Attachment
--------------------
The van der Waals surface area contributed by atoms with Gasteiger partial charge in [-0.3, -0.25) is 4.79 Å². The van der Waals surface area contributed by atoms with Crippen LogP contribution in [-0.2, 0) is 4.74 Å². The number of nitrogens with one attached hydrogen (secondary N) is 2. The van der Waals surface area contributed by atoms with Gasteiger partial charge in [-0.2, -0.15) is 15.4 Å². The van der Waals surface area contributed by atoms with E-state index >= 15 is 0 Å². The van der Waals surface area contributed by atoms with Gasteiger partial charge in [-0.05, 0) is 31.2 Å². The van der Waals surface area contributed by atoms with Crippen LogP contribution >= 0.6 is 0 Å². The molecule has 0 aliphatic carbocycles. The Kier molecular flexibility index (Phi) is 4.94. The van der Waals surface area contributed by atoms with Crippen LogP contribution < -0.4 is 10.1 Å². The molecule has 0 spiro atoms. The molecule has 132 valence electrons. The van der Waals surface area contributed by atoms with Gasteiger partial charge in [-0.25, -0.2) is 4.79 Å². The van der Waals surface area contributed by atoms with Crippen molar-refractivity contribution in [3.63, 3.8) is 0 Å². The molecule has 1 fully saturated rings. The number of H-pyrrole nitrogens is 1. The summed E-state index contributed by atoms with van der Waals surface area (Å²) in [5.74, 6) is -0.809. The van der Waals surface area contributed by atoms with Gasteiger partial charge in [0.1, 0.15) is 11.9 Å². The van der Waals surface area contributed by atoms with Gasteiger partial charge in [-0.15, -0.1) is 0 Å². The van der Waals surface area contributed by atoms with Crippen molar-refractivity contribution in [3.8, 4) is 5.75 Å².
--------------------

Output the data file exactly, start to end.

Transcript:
The van der Waals surface area contributed by atoms with Gasteiger partial charge in [-0.3, -0.25) is 4.79 Å². The van der Waals surface area contributed by atoms with Crippen LogP contribution in [-0.2, 0) is 4.74 Å². The number of nitrogens with one attached hydrogen (secondary N) is 2. The van der Waals surface area contributed by atoms with Gasteiger partial charge in [-0.2, -0.15) is 15.4 Å². The van der Waals surface area contributed by atoms with E-state index >= 15 is 0 Å². The van der Waals surface area contributed by atoms with Gasteiger partial charge in [-0.05, 0) is 31.2 Å². The van der Waals surface area contributed by atoms with Crippen LogP contribution >= 0.6 is 0 Å². The molecule has 0 aliphatic carbocycles. The Kier molecular flexibility index (Phi) is 4.94. The van der Waals surface area contributed by atoms with Crippen LogP contribution < -0.4 is 10.1 Å². The molecule has 0 spiro atoms. The molecule has 132 valence electrons. The van der Waals surface area contributed by atoms with Gasteiger partial charge in [-0.25, -0.2) is 4.79 Å². The van der Waals surface area contributed by atoms with Crippen molar-refractivity contribution in [3.63, 3.8) is 0 Å². The molecule has 1 fully saturated rings. The number of H-pyrrole nitrogens is 1. The summed E-state index contributed by atoms with van der Waals surface area (Å²) in [5.74, 6) is -0.809. The van der Waals surface area contributed by atoms with Gasteiger partial charge in [0.1, 0.15) is 11.9 Å². The van der Waals surface area contributed by atoms with Gasteiger partial charge in [-0.15, -0.1) is 0 Å². The van der Waals surface area contributed by atoms with Crippen molar-refractivity contribution in [3.8, 4) is 5.75 Å².